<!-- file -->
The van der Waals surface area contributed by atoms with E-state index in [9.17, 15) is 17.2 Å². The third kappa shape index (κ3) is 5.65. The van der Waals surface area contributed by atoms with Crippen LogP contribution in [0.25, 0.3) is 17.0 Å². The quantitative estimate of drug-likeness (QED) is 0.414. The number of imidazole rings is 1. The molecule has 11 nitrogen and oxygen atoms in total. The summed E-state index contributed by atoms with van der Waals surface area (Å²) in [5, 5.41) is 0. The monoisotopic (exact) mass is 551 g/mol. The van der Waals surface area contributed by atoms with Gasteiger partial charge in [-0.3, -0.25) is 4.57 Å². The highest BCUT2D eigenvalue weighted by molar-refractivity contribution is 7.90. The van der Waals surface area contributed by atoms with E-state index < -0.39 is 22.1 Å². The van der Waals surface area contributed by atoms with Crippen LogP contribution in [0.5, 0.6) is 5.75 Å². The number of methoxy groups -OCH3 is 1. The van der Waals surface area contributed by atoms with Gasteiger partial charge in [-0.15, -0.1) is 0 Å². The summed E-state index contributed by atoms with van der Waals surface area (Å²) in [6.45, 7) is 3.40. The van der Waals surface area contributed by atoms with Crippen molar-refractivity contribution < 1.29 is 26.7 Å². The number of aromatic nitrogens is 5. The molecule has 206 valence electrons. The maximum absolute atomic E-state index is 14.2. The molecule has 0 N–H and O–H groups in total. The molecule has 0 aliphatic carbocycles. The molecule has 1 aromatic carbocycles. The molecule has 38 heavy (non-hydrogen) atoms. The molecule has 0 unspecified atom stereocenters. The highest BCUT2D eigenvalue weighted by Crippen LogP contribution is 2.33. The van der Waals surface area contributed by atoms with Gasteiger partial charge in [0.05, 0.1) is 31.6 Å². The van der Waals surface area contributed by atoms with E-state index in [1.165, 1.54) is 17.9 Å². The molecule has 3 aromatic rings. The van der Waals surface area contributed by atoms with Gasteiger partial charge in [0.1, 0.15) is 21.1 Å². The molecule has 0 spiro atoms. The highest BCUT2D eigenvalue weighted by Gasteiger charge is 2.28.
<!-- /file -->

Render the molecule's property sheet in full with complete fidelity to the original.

The van der Waals surface area contributed by atoms with E-state index in [9.17, 15) is 17.2 Å². The third kappa shape index (κ3) is 5.65. The van der Waals surface area contributed by atoms with Crippen LogP contribution in [0.25, 0.3) is 17.0 Å². The quantitative estimate of drug-likeness (QED) is 0.414. The number of imidazole rings is 1. The molecule has 11 nitrogen and oxygen atoms in total. The summed E-state index contributed by atoms with van der Waals surface area (Å²) in [5, 5.41) is 0. The monoisotopic (exact) mass is 551 g/mol. The van der Waals surface area contributed by atoms with Gasteiger partial charge in [-0.3, -0.25) is 4.57 Å². The highest BCUT2D eigenvalue weighted by molar-refractivity contribution is 7.90. The van der Waals surface area contributed by atoms with E-state index < -0.39 is 22.1 Å². The van der Waals surface area contributed by atoms with Crippen LogP contribution in [0.5, 0.6) is 5.75 Å². The number of methoxy groups -OCH3 is 1. The van der Waals surface area contributed by atoms with Gasteiger partial charge in [-0.15, -0.1) is 0 Å². The summed E-state index contributed by atoms with van der Waals surface area (Å²) in [6.45, 7) is 3.40. The van der Waals surface area contributed by atoms with Crippen molar-refractivity contribution < 1.29 is 26.7 Å². The number of aromatic nitrogens is 5. The molecule has 206 valence electrons. The maximum absolute atomic E-state index is 14.2. The molecule has 0 N–H and O–H groups in total. The molecule has 0 aliphatic carbocycles. The molecule has 1 aromatic carbocycles. The molecule has 38 heavy (non-hydrogen) atoms. The molecule has 0 unspecified atom stereocenters. The highest BCUT2D eigenvalue weighted by Crippen LogP contribution is 2.33. The van der Waals surface area contributed by atoms with Gasteiger partial charge in [0.05, 0.1) is 31.6 Å². The van der Waals surface area contributed by atoms with E-state index in [1.165, 1.54) is 17.9 Å². The molecule has 3 aromatic rings. The van der Waals surface area contributed by atoms with Gasteiger partial charge in [0.1, 0.15) is 21.1 Å². The molecule has 0 spiro atoms. The highest BCUT2D eigenvalue weighted by Gasteiger charge is 2.28.